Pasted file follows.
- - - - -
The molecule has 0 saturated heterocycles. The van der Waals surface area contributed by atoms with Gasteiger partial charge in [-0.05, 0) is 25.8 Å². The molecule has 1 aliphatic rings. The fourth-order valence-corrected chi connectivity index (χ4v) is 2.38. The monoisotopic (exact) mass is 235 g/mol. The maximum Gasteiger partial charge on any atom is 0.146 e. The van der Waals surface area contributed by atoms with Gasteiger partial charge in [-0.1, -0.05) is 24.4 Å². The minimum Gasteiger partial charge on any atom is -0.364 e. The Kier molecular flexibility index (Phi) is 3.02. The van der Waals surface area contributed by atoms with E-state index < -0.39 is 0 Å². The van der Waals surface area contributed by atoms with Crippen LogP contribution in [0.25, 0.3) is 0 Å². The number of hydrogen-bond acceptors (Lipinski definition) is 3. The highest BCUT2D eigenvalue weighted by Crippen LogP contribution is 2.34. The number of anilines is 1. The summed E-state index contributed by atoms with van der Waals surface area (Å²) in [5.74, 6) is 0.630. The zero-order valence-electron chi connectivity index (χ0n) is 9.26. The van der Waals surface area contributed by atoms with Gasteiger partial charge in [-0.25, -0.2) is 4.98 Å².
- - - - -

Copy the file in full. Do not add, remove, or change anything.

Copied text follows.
The molecule has 0 saturated heterocycles. The van der Waals surface area contributed by atoms with Gasteiger partial charge in [-0.05, 0) is 25.8 Å². The molecule has 1 aliphatic rings. The fourth-order valence-corrected chi connectivity index (χ4v) is 2.38. The monoisotopic (exact) mass is 235 g/mol. The maximum Gasteiger partial charge on any atom is 0.146 e. The van der Waals surface area contributed by atoms with Gasteiger partial charge in [-0.1, -0.05) is 24.4 Å². The minimum Gasteiger partial charge on any atom is -0.364 e. The Kier molecular flexibility index (Phi) is 3.02. The van der Waals surface area contributed by atoms with E-state index < -0.39 is 0 Å². The van der Waals surface area contributed by atoms with Crippen LogP contribution in [0.25, 0.3) is 0 Å². The number of hydrogen-bond acceptors (Lipinski definition) is 3. The highest BCUT2D eigenvalue weighted by Crippen LogP contribution is 2.34. The number of anilines is 1. The summed E-state index contributed by atoms with van der Waals surface area (Å²) in [5.74, 6) is 0.630. The zero-order valence-electron chi connectivity index (χ0n) is 9.26. The van der Waals surface area contributed by atoms with Gasteiger partial charge in [-0.25, -0.2) is 4.98 Å².